Published: 2013-10-05 02:35:00
Updated: 2013-10-06 01:16:35
Posted October 5, 2013
Updated October 6, 2013
By KEVIN McGILL, Associated Press; STACEY PLAISANCE, Associated Press
BRAITHWAITE, La. — Tropical depression Karen stalled off the Louisiana coast Saturday night as a weakened system that could still help generate rain in the Triangle Monday after combining with a cold front, WRAL meteorologist Nate Johnson said.
Forecasters at the U.S. National Hurricane center in Miami say that all watches and warnings have now been canceled along the Gulf Coast.
As of 11 p.m. Saturday tropical depression Karen was centered about 940 miles west-southwest of Raleigh with maximum sustained winds at 35 miles per hour.
Karen began losing its punch after a busy day of preparations along the Gulf Coast for the storm, a late-arriving worry in what had been a slow hurricane season.
Rick Knabb, the director of the National Hurricane Center in Miami, noted that "there is still the potential for some locally heavy rainfall and for some storm surge in coastal areas, but the magnitudes of those hazards greatly reduced. We still could see 1 to 3 feet of coastal flooding due to storm surge in some spots."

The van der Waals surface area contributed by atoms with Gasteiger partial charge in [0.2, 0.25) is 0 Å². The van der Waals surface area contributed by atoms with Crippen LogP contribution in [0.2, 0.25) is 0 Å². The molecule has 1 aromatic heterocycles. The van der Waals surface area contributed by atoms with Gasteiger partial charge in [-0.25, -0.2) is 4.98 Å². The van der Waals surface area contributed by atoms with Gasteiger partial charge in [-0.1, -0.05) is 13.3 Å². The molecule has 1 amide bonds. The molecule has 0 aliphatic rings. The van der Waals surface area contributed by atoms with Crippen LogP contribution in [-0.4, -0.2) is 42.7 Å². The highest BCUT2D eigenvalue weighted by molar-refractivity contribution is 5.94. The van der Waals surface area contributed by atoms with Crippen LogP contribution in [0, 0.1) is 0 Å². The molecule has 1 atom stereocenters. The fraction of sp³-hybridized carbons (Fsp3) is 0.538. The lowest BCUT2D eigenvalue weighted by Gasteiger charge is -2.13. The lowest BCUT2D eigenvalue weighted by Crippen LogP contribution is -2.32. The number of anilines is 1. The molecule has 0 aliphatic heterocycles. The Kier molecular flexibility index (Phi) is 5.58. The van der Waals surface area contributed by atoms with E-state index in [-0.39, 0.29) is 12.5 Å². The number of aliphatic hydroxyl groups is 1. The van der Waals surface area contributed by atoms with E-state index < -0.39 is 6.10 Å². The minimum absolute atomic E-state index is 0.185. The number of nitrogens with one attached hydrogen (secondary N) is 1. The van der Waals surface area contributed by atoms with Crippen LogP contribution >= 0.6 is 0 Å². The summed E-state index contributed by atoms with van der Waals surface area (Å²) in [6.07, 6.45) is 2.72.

The Triangle will see much less rain, Johnson said, but rain showers and thunderstorms could create a messy Monday. Parts of central North Carolina could see up to 1.5 inches of rain.
"We're going to have to wait and see how Karen interacts with the cold front that is dropping feet of snow in the Midwest," Johnson said. "We could see thunderstorms Monday and some of this could linger into Tuesday."
In low-lying Plaquemines Parish, La., officials changed an evacuation order from mandatory to voluntary Saturday afternoon. More than 80 evacuees from the area, at the state's southeastern tip, had taken refuge at a public shelter, which would remain open Saturday.
Officials from Louisiana to northwest Florida acknowledged that the storm was weakening and sent some emergency workers home, but urged residents to be cautious.
Karen was poised to be only the second named storm to make landfall in the U.S. during an unusually quiet hurricane season. The first was Tropical Storm Andrea, which hit Florida, in June. The season runs from June 1 through Nov. 30.